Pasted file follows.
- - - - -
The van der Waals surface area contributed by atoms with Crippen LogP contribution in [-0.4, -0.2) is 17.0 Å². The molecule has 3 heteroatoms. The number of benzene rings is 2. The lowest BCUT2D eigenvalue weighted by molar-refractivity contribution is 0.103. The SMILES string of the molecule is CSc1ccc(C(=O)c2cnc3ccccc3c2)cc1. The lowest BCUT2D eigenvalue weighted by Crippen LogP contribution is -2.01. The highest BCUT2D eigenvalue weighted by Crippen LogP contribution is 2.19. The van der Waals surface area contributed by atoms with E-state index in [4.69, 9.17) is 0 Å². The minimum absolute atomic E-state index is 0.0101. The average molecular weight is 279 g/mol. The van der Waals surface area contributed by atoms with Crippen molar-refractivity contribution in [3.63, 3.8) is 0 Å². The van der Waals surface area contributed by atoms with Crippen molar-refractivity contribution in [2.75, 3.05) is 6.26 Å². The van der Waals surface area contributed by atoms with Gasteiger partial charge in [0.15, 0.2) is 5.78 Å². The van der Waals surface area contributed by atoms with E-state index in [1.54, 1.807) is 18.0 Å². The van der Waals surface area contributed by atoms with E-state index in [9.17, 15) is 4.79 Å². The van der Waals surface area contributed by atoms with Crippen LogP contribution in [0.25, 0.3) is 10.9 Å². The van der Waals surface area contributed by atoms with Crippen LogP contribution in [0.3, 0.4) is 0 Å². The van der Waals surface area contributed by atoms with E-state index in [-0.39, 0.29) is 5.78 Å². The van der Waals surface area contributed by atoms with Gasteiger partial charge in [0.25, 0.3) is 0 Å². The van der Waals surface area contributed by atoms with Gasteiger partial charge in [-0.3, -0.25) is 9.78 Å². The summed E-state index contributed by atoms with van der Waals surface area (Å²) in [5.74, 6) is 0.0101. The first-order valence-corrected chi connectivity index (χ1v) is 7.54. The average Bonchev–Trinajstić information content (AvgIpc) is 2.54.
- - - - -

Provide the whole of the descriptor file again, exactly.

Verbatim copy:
The van der Waals surface area contributed by atoms with Crippen LogP contribution in [-0.4, -0.2) is 17.0 Å². The molecule has 3 heteroatoms. The number of benzene rings is 2. The lowest BCUT2D eigenvalue weighted by molar-refractivity contribution is 0.103. The SMILES string of the molecule is CSc1ccc(C(=O)c2cnc3ccccc3c2)cc1. The lowest BCUT2D eigenvalue weighted by Crippen LogP contribution is -2.01. The highest BCUT2D eigenvalue weighted by Crippen LogP contribution is 2.19. The van der Waals surface area contributed by atoms with E-state index in [4.69, 9.17) is 0 Å². The minimum absolute atomic E-state index is 0.0101. The average molecular weight is 279 g/mol. The van der Waals surface area contributed by atoms with Crippen molar-refractivity contribution in [3.63, 3.8) is 0 Å². The van der Waals surface area contributed by atoms with Crippen molar-refractivity contribution in [2.75, 3.05) is 6.26 Å². The van der Waals surface area contributed by atoms with Gasteiger partial charge in [0.15, 0.2) is 5.78 Å². The van der Waals surface area contributed by atoms with E-state index in [1.54, 1.807) is 18.0 Å². The van der Waals surface area contributed by atoms with E-state index in [9.17, 15) is 4.79 Å². The van der Waals surface area contributed by atoms with Crippen LogP contribution in [0.25, 0.3) is 10.9 Å². The van der Waals surface area contributed by atoms with Crippen LogP contribution in [0.3, 0.4) is 0 Å². The van der Waals surface area contributed by atoms with E-state index in [-0.39, 0.29) is 5.78 Å². The van der Waals surface area contributed by atoms with Gasteiger partial charge in [0.25, 0.3) is 0 Å². The van der Waals surface area contributed by atoms with Gasteiger partial charge in [-0.3, -0.25) is 9.78 Å². The summed E-state index contributed by atoms with van der Waals surface area (Å²) in [5.74, 6) is 0.0101. The first-order valence-corrected chi connectivity index (χ1v) is 7.54. The average Bonchev–Trinajstić information content (AvgIpc) is 2.54.